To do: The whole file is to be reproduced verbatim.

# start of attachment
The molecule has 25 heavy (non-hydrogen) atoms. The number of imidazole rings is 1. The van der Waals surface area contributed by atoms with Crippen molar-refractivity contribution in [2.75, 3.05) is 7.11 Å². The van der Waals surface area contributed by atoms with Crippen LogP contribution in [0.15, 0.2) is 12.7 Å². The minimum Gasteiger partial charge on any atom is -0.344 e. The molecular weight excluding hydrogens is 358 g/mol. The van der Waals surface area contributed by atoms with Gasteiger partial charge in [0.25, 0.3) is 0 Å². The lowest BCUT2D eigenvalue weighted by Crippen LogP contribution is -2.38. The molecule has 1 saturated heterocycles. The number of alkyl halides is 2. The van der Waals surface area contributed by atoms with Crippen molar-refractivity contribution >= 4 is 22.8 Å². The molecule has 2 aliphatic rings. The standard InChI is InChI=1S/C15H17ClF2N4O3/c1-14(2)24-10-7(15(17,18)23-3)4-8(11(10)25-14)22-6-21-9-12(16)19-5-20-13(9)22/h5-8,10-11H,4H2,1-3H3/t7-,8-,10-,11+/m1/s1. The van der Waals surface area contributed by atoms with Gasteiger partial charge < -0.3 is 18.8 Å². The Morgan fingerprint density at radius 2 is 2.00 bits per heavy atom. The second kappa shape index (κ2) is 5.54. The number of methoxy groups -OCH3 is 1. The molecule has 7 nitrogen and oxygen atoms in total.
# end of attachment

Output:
The molecule has 25 heavy (non-hydrogen) atoms. The number of imidazole rings is 1. The van der Waals surface area contributed by atoms with Crippen molar-refractivity contribution in [2.75, 3.05) is 7.11 Å². The van der Waals surface area contributed by atoms with Crippen LogP contribution in [0.15, 0.2) is 12.7 Å². The minimum Gasteiger partial charge on any atom is -0.344 e. The molecular weight excluding hydrogens is 358 g/mol. The van der Waals surface area contributed by atoms with Gasteiger partial charge in [0.25, 0.3) is 0 Å². The lowest BCUT2D eigenvalue weighted by Crippen LogP contribution is -2.38. The molecule has 1 saturated heterocycles. The number of alkyl halides is 2. The van der Waals surface area contributed by atoms with Crippen molar-refractivity contribution >= 4 is 22.8 Å². The molecule has 2 aliphatic rings. The standard InChI is InChI=1S/C15H17ClF2N4O3/c1-14(2)24-10-7(15(17,18)23-3)4-8(11(10)25-14)22-6-21-9-12(16)19-5-20-13(9)22/h5-8,10-11H,4H2,1-3H3/t7-,8-,10-,11+/m1/s1. The van der Waals surface area contributed by atoms with Gasteiger partial charge < -0.3 is 18.8 Å². The Morgan fingerprint density at radius 2 is 2.00 bits per heavy atom. The second kappa shape index (κ2) is 5.54. The number of methoxy groups -OCH3 is 1. The molecule has 7 nitrogen and oxygen atoms in total.